How to Prepare to Pay Back Your Student Loans

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If you took out student loans to pay for school, you’re not alone. Around 55% of college students graduated with student debt in 2020, according to data from the College Board.

Although the CARES Act paused payments for most federal student loans since 2020, they’re set to resume on Jan. 1, 2023. Now is a good time to start preparing for student loan repayment.

Here’s what you need to know about paying back your student loans:

How to prepare for student loan payments

After you graduate, leave school early, or your enrollment status drops below half-time, you have a six-month grace period before you’re required to start making federal student loan payments. This gives you time to prepare financially and to choose a repayment plan that best fits your unique circumstances.

However, student loan payments for private student loans vary by lender. While some lenders give you a six-month grace period, other lenders might require you to start making payments while you’re in school.

The type of student loan you have dictates when student loan interest starts to accrue.

  • Direct Subsidized Loans: If you have a Direct Subsidized Loan, the U.S. Department of Education pays the interest that accrues on the loan while you’re in school, during periods of deferment, and for up to six months after you graduate.
  • Direct Unsubsidized Loans: With this type of federal student loan, you’re responsible for the interest that accrues as soon as your loan funds are disbursed. You can make interest-only payments while you’re in school or let it be added to your total balance.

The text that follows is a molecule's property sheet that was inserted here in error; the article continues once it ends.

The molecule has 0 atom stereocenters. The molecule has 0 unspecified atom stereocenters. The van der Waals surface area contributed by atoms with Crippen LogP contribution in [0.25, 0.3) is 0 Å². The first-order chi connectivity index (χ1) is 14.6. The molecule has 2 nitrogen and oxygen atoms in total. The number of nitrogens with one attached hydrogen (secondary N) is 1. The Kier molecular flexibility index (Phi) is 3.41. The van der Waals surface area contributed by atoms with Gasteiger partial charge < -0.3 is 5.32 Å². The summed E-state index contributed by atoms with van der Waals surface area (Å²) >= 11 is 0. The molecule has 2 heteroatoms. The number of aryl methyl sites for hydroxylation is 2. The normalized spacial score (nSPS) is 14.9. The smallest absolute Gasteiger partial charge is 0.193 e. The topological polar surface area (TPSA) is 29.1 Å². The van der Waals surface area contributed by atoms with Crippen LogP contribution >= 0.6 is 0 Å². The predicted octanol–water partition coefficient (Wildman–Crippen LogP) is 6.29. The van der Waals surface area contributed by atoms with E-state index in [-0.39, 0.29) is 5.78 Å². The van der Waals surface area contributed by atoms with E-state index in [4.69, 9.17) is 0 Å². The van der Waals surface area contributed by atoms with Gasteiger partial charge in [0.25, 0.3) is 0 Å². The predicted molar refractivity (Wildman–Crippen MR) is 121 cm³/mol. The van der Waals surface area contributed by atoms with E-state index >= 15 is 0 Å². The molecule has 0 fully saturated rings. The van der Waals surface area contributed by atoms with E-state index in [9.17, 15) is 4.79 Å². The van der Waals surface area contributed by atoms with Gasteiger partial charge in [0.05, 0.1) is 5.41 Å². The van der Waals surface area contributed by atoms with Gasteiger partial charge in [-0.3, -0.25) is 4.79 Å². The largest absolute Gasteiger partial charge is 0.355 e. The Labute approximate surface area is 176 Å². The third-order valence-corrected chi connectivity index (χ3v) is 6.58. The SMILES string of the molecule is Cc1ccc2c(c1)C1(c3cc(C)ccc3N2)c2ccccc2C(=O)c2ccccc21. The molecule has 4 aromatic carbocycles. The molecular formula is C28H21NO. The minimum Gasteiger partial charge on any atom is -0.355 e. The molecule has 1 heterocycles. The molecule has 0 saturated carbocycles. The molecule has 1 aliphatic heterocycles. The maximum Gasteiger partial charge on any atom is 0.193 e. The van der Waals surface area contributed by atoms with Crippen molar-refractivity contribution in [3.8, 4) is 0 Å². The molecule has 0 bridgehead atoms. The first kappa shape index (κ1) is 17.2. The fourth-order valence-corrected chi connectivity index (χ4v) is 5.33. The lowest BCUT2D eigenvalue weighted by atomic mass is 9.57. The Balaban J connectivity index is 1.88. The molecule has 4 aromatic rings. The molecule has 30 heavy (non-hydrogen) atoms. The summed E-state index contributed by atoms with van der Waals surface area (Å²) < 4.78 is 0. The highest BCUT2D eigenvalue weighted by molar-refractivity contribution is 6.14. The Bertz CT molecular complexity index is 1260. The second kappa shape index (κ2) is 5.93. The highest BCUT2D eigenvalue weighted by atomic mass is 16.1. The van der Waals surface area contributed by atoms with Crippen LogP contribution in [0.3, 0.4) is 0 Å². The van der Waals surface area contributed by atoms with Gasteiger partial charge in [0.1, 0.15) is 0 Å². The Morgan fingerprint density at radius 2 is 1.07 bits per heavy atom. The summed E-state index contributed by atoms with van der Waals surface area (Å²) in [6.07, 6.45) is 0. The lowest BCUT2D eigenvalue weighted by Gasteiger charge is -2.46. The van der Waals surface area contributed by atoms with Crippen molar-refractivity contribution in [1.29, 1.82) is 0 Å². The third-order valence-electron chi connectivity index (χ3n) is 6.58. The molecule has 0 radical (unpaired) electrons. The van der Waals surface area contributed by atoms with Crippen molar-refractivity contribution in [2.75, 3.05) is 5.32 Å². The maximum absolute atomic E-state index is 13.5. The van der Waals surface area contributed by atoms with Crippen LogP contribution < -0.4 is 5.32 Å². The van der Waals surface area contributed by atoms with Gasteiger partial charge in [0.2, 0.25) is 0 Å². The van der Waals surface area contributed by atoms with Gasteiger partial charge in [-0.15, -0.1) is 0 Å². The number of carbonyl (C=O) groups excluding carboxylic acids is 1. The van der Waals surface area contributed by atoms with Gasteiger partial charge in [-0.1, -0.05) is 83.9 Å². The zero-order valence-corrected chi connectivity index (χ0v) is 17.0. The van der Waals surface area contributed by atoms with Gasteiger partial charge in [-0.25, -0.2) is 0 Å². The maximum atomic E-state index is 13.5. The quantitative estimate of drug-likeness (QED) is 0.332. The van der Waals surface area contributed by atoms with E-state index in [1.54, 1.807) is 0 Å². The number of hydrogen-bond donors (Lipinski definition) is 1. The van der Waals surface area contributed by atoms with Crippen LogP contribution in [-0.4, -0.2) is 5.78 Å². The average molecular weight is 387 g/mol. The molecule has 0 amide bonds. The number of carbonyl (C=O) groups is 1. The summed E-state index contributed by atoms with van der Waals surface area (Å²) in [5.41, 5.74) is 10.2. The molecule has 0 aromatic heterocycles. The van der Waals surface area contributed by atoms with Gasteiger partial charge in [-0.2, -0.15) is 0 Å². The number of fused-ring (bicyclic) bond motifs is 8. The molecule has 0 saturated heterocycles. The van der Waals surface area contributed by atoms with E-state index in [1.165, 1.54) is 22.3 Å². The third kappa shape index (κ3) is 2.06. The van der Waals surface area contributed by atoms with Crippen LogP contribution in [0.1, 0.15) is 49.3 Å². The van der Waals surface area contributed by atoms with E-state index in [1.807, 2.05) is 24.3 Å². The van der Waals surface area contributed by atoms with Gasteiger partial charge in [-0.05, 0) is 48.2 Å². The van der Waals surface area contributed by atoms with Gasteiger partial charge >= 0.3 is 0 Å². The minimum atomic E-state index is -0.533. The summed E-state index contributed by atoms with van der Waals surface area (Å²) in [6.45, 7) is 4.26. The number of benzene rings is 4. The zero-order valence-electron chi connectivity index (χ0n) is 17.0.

• Private student loans: Like Direct Unsubsidized Loans, you’ll be responsible for the interest that accrues when your private loan funds are disbursed.

Tips for student loan repayment

Here are some actions you can take to get ready for student loan repayment:

  • Update your contact information. If your loan servicer doesn’t have your accurate contact information, you may not receive important updates about your loan amount and new payment due date. You can update this information by logging into your loan servicer’s website. Plus, if you have federal student loans, you should make sure your profile is up to date.
  • Create a budget with student loan repayment built in. If you don’t already have a budget, creating one is a good idea. Next, track your expenses for a month or two to identify where you can trim expenses to make room for student loan payments.
  • Boost your income. Although increasing your income may be a challenging task, it’s possible. You can pick up several side hustles, such as ride-sharing, tutoring, and dog walking. Alternatively, you could contact your employer’s human resources department about student loan repayment assistance. Some employers offer this as an incentive to help them retain top talent.
  • Enroll in autopay to avoid late fees. To ensure that you don’t miss any payments, sign up for autopay. Just make sure you have enough money in your account to cover the automatic monthly payment agreement. Otherwise, you’ll risk paying an overdraft or insufficient funds fee.
Good to know: If you sign up for automatic payments, some lenders will reduce your interest rate by 0.25%. Although it may not sound like a lot, this small rate reduction could save you hundreds of dollars in interest over the life of your loan.

Which loans have grace periods?

The following types of student loans usually have grace periods:

  • Direct Subsidized and Unsubsidized loans: Also known as Direct Stafford Loans or Stafford Loans, these loans come with a six-month grace period before you need to start making payments.
  • Some private loans: Some private lenders offer six-month grace periods as well. You’ll have to check with your loan servicer to see if this benefit is offered.

If your student loan doesn’t come with a grace period, you may qualify for other deferment options. For example, if you’re unemployed and have a federal student loan, you can apply for an unemployment deferment. Also, some private lenders may be willing to pause your payments if you’re experiencing financial hardship.

It’s important to note that the federal student loan payment pause has been extended through Dec. 31, 2022. This means, for most federal student loans, no payments are due and the interest rate has been temporarily lowered to 0%.